Years ago, most people would just enjoy a simple sandwich of bread, butter, a simple filling and perhaps some pickle. Eaten at home on a plate! Or in a cafe, if not. Today, we have a multi-million industry dedicated to charging people a fortune to eat plastic-wrapped sandwiches, often made with factory-farmed animal ingredients, palm-oil-laden margarine and the half-eaten sandwich wraps get tossed on the ground.
Tuna is on the endangered species list, and many brands cause by-catch of marine mammals like dolphins. So choose plant-based tuna instead. Vegan Tuna Salad Sandwich (Crowded Kitchen) uses chickpeas and miso to replicate the taste of the sea. This sandwich is just 15 minutes, and you can use the ‘tuna’ in salads. Or mix Bonsan Fish-Free Tuna with vegan mayo.
Use vegan butters with no palm oil. Keep these recipes away from pets due to toxic ingredients (garlic, onion, leeks, chives, mushrooms, fresh dough, jackfruit etc). Don’t give leftover (stale or crusty) bread to garden birds, as it can choke, and fatty sandwiches can affect waterproofing/insulation of feathers.
Have prepped salad in the fridge, and don’t add soggy ingredients until the end. Grate vegan cheese beforehand, and add a little salt to tomato and cucumber slices, to prevent them sliding out of your baguette. Finally, choose a tasty vegan mayo, mustard or pickle to give your sandwich some buzz! If travelling, store your sandwich in a reusable sandwich wrap. If you run a sandwich shop, VegWare make compostable sandwich bags, which are easy to assemble with clear windows and write-on stickers.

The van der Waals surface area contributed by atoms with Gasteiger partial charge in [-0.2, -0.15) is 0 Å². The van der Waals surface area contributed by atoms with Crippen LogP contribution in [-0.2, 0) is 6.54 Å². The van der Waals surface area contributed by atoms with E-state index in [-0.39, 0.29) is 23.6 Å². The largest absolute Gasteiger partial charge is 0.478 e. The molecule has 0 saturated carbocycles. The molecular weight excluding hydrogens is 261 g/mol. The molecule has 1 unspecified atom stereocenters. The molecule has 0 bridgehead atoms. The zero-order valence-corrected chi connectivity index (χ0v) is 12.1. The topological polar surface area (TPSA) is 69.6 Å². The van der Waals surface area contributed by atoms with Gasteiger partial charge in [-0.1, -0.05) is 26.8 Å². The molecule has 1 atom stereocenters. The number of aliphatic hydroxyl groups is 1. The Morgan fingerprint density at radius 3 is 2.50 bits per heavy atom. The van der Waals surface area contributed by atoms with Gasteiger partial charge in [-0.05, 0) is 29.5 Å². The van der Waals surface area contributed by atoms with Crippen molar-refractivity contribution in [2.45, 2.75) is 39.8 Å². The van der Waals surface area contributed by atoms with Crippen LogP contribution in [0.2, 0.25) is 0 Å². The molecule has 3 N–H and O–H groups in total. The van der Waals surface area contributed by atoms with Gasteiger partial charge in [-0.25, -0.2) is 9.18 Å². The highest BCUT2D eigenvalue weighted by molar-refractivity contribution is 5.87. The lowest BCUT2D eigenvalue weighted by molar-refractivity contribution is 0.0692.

Badger’s Tunah Mayo is fresh in a tub. It’s made with sweet onion and vegan mayo. Free from cholesterol and palm oil, this is made with different types of seaweed for that fishy taste.
Chickpea Tuna Sandwich (So Vegan) uses a good sourdough or gluten-free bread, with sweetcorn, capers, mustard and vegan mayo.
Plant-Based Alternatives to Caviar
Most people don’t eat caviar, but certain areas of society do. But this luxury food from Russia is made from endangered roe (fish eggs). Varying in colour and flavour, most are from the Caspian Sea. Campaigners ask people not to buy it, as sturgeon are almost extinct in some areas, due to the trade.
Vegan Caviar (Cadry’s Kitchen) is made with pearl couscous, and served with crackers. The vinegar in the brine makes this caviar extra-pink. Never let pets eat caviar due to high salt (nor fake caviar due to potential toxic ingredients like salt and spices).
All species of sturgeon are protected under CITES (Conventional on International Trade in Endangered Species of Wild Fauna and Flora), and international trade in many types of caviar is not allowed, despite most markets being in the US and Europe. Why not try some plant-based versions instead?
Where to Buy Plant-Based Caviar
Vegan Caviar Luxury is made in Europe, from seaweed. The company also makes a vegan salmon roe (with the taste of soy sauce and ikura) and a vegan alternative tobiko (the taste of black truffle). This range was developed by a medical doctor whose family moved to Europe from the far east of Russia.